Informal jobs and contribution to social security: Evidence from a double selection model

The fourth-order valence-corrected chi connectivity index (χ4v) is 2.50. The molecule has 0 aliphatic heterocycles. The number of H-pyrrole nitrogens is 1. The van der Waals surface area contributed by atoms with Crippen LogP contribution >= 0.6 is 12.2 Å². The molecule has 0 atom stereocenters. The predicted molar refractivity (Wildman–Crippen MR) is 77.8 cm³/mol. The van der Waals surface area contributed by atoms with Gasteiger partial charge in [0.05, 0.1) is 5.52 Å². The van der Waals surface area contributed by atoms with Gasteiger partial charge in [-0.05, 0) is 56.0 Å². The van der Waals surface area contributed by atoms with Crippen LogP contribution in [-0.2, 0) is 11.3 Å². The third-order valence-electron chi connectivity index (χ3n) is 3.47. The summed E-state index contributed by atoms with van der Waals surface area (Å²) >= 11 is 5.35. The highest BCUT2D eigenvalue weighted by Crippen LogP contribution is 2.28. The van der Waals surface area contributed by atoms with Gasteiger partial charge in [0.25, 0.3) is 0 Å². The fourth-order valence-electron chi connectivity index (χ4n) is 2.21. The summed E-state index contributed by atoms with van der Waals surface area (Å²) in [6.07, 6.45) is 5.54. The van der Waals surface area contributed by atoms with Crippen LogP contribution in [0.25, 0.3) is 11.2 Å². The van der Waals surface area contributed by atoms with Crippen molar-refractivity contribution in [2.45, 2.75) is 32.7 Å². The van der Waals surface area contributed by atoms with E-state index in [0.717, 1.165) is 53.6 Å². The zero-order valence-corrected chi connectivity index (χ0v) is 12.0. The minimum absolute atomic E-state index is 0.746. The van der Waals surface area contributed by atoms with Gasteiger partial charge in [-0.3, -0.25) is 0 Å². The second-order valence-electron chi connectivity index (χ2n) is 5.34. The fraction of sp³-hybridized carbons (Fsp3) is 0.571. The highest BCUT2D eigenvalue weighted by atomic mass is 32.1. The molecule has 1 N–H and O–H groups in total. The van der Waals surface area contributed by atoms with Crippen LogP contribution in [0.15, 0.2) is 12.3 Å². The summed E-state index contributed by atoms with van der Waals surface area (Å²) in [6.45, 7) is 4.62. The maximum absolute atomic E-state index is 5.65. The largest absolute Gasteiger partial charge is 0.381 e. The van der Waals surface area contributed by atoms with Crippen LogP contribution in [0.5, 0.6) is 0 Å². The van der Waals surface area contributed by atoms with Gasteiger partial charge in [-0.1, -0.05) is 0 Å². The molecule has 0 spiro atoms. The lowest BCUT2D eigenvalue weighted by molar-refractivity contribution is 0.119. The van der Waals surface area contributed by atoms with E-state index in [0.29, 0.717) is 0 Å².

We estimate a double selection model to study informality in the Chilean labor market. We use three different measures of informality: lack of a signed contract, contribution to social security and both at the same time. The double selection states that, in a first stage, individuals chose between the formal and informal sector, the one that gives them the highest utility, and in a second stage, employers will select some workers from the ones that chose the formal sector, but some workers will not be chosen and then will be excluded from the formal sector. We find that this double selection model fits the data better than a simple selection model, confirming that there is some exclusion. We also find that education is that variable that is most highly correlated with informality. Finally, the results suggest that the head of the household is less likely to be informal, which could imply that informality affects mostly the secondary labor force in the household. Also, the number of children are negatively correlated with being formal.
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